UNPA’s Israelsen: ‘Dietary supplements are not food additives - full stop’

By Stephen Daniells

- Last updated on GMT

Related tags UNPA Dietary supplements Dietary supplement industry Fda ODSP Cbd Food additives Unmetered

FDA’s recent proposal to relocate the Office of Dietary Supplement Programs (ODSP) to a new Office of Food Chemical Safety, Dietary Supplements, and Innovation, is disturbing, says UNPA’s Loren Israelsen.

Israelsen, who is President of the United Natural Products Alliance (UNPA) and was one of the key architects of the Dietary Supplement Health and Education Act (DSHEA) of 1994, said this recent announcement coupled with FDA’s plans for a new regulatory pathway for CBD is “probably the news of the year. This is a really big deal.”

On hearing FDA’s proposal for an Office of Food Chemical Safety, Dietary Supplements, and Innovation, Israelsen told us that his first response was, “a wave of nausea, and that is because the number two priority in DSHEA is dietary supplements are not food additives - full stop. Congress agreed and that is one of the Ten Commandments of DSHEA, and to see those two terms next to each other under the same office, I found disturbing.

“And then I looked at ‘Innovation’ and thought, is this where risk reduction comes in because it’s the same kind of thinking,” he continued. “Food additives are chemicals that have some technical benefit, but they also come with safety risks. Now in this world of biotechnology, I’m wondering if this innovation is going to look at novel, potentially risky, unknown, where risk reduction theory is what we have to apply.

“If that is what that innovation office is doing, then we’re smack between food additives and all this other stuff that will be considered unusual, new, potentially risky, and then where does ODSP fit into all that? We do not know.

“The combination of these two major announcements in a relatively short time I believe is probably the news of the year. This is a really big deal.”


Israelsen also discussed the ongoing saga around attempts to regulate hemp-derived CBD as a dietary ingredient, a position that is not supported by the FDA. Indeed, in a recent FDA webinar, "A New Way Forward for Cannabidiol and Other Hemp Products”, the Agency stated that it wants Congress to come up with a new regulatory pathway for CBD – not food, not quite drug approval, but something closer to dietary supplements without being a dietary supplement.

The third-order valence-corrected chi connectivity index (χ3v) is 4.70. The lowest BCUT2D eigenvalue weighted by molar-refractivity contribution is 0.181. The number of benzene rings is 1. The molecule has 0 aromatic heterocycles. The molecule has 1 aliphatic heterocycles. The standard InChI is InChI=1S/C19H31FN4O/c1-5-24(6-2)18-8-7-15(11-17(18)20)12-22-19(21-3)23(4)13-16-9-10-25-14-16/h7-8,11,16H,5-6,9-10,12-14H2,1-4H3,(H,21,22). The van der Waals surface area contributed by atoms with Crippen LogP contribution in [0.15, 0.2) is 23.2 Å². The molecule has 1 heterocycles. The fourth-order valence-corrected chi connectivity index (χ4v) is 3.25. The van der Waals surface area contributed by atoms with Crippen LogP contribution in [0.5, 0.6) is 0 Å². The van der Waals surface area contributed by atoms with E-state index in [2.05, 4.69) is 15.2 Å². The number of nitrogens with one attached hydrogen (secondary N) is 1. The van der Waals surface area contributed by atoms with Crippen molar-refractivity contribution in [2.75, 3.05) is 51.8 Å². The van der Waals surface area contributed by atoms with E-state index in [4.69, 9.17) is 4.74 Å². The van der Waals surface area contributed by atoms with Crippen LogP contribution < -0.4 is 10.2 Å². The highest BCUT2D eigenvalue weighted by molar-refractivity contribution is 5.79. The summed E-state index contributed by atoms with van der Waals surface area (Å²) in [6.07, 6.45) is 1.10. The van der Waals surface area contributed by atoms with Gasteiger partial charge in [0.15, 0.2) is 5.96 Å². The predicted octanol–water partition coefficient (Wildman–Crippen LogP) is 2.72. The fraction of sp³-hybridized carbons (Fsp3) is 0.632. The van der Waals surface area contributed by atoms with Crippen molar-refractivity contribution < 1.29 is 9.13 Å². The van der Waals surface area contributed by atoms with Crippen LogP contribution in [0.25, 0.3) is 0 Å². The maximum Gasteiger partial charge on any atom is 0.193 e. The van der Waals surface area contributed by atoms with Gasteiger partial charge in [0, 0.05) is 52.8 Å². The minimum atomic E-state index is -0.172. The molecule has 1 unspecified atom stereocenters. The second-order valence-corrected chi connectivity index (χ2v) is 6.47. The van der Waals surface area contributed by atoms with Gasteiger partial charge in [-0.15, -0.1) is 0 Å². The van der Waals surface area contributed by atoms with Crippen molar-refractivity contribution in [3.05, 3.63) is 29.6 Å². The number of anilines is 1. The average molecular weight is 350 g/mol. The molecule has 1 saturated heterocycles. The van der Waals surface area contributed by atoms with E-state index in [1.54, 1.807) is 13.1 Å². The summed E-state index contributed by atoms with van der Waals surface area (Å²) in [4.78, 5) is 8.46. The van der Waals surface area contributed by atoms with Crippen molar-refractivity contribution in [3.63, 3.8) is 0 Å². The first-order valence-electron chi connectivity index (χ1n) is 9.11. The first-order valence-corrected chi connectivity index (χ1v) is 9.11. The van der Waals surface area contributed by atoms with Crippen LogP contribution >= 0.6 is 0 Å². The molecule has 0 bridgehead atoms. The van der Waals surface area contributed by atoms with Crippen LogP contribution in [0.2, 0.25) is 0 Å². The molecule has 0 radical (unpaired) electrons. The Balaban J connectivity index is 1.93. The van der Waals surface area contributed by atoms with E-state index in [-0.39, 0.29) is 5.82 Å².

They [FDA] said what they said in their webinar​,” said Israelsen. “The takeaways, as far as I’m concerned, are pretty clear now: FDA has reached the conclusion that they just can’t regulate CBD. They can’t do it for a couple of reasons: They always start with an equation, there has to be a plus and a minus. They started with CBD with a score of zero for benefit. Then you begin to look at the risks. Their conclusion is that, end of the day, we [FDA] have to allow something into the market that we consider safe enough for consumers to use, and we don’t think we can do that [with CBD]. Consequently, we’re not going to, and we’re asking the Congress to step in, and if they choose to follow our recommendation, our proposal to create a harm-reduction category or risk reduction. So, what exactly is that?

Israelsen said that tobacco is the obvious example. “There’s a public demand and interest in it. FDA says nobody should be smoking, and yet FDA is required to regulate it,” he said. “What did they do with tobacco? You tax it, you put grotesque images of what happens when you smoke, big warnings, no advertising on TV or elsewhere, behind the counter. That’s a pretty good description of what we might be seeing in terms of CBD: limited pack size, security packaging, cautions, warnings, low dose – very low doses… it would make it unattractive to consumers.”

The big question, he added, is whether Congress has any interest in doing this. As of today, there is H.R. 1629​, for example, which is a very straightforward bill that seeks to establish hemp-derived products, including CBD, as lawful dietary ingredients subject to an NDI [New Dietary Ingredient] review by FDA. The Agency has already rejected several NDI notifications and has indicated it doesn’t think it can regulate it this way, which suggests H.R. 1629 is a non-starter, said Israelsen.

This then leads to a new risk-reduction category, he said.

“The bad news is that the CBD industry desperately needs resolution. It’s been five years, and companies are running out of money, they’re dropping out of the market. The fear is that legitimate companies that have made legitimate investments, and in good faith really felt that FDA would play ball, are now left holding the bag.”

The tail wagging the dog

Israelsen also discussed a proposal in California to ban titanium dioxide, TiO2, a chemical that makes capsules white.

“It is being seen as a big issue in the industry. There’s enough [use of TiO2] in the industry that it’s a great concern. It’s fairly widely used. I’m aware it’s been banned in Europe​.

“My latest information is that this appears to be a done deal in California,” said Israelsen. “We’re hoping there’s a chance to negotiate with the sponsors of this in terms of a phase-in period so it can be managed in an appropriate way, otherwise you’re going to end up with a lot of dead inventory that would have to be tossed.”

UNPA Members Retreat

The conversation finished with some highlights from the recent UNPA Members Retreat in Hawaii. Watch the video for the full conversation.

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